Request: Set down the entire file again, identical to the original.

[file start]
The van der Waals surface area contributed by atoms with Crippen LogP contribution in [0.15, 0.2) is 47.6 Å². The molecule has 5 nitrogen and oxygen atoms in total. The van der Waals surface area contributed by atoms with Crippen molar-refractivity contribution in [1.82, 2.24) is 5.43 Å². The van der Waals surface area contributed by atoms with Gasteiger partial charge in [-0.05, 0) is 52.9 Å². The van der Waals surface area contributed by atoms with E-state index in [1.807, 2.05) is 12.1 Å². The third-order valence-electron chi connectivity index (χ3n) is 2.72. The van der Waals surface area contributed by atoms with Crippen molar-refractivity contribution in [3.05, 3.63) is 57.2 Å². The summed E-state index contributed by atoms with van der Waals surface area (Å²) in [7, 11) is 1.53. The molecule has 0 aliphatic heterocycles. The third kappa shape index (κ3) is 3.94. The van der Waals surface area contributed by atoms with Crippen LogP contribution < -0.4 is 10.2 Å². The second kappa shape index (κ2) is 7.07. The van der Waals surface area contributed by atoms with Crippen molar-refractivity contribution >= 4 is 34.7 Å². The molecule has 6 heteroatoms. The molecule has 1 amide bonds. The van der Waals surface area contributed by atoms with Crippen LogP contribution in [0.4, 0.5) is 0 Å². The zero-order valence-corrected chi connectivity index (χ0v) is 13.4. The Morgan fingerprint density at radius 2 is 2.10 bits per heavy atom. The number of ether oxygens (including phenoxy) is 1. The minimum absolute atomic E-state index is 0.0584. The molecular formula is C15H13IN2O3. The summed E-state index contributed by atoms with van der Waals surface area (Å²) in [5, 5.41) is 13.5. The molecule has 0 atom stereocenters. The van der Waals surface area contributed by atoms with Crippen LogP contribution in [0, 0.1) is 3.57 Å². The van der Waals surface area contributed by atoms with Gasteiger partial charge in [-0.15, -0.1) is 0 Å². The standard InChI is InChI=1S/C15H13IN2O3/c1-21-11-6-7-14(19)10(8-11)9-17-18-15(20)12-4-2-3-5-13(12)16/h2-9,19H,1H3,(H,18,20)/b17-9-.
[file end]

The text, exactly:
The van der Waals surface area contributed by atoms with Crippen LogP contribution in [0.15, 0.2) is 47.6 Å². The molecule has 5 nitrogen and oxygen atoms in total. The van der Waals surface area contributed by atoms with Crippen molar-refractivity contribution in [1.82, 2.24) is 5.43 Å². The van der Waals surface area contributed by atoms with Gasteiger partial charge in [-0.05, 0) is 52.9 Å². The van der Waals surface area contributed by atoms with E-state index in [1.807, 2.05) is 12.1 Å². The third-order valence-electron chi connectivity index (χ3n) is 2.72. The van der Waals surface area contributed by atoms with Crippen molar-refractivity contribution in [3.05, 3.63) is 57.2 Å². The summed E-state index contributed by atoms with van der Waals surface area (Å²) in [7, 11) is 1.53. The molecule has 0 aliphatic heterocycles. The third kappa shape index (κ3) is 3.94. The van der Waals surface area contributed by atoms with Crippen LogP contribution < -0.4 is 10.2 Å². The second kappa shape index (κ2) is 7.07. The van der Waals surface area contributed by atoms with Crippen molar-refractivity contribution >= 4 is 34.7 Å². The molecule has 6 heteroatoms. The molecule has 1 amide bonds. The van der Waals surface area contributed by atoms with Crippen LogP contribution in [0.4, 0.5) is 0 Å². The zero-order valence-corrected chi connectivity index (χ0v) is 13.4. The Morgan fingerprint density at radius 2 is 2.10 bits per heavy atom. The number of ether oxygens (including phenoxy) is 1. The minimum absolute atomic E-state index is 0.0584. The molecular formula is C15H13IN2O3. The summed E-state index contributed by atoms with van der Waals surface area (Å²) in [5, 5.41) is 13.5. The molecule has 0 atom stereocenters. The van der Waals surface area contributed by atoms with Crippen LogP contribution in [0, 0.1) is 3.57 Å². The van der Waals surface area contributed by atoms with Gasteiger partial charge in [-0.15, -0.1) is 0 Å². The standard InChI is InChI=1S/C15H13IN2O3/c1-21-11-6-7-14(19)10(8-11)9-17-18-15(20)12-4-2-3-5-13(12)16/h2-9,19H,1H3,(H,18,20)/b17-9-.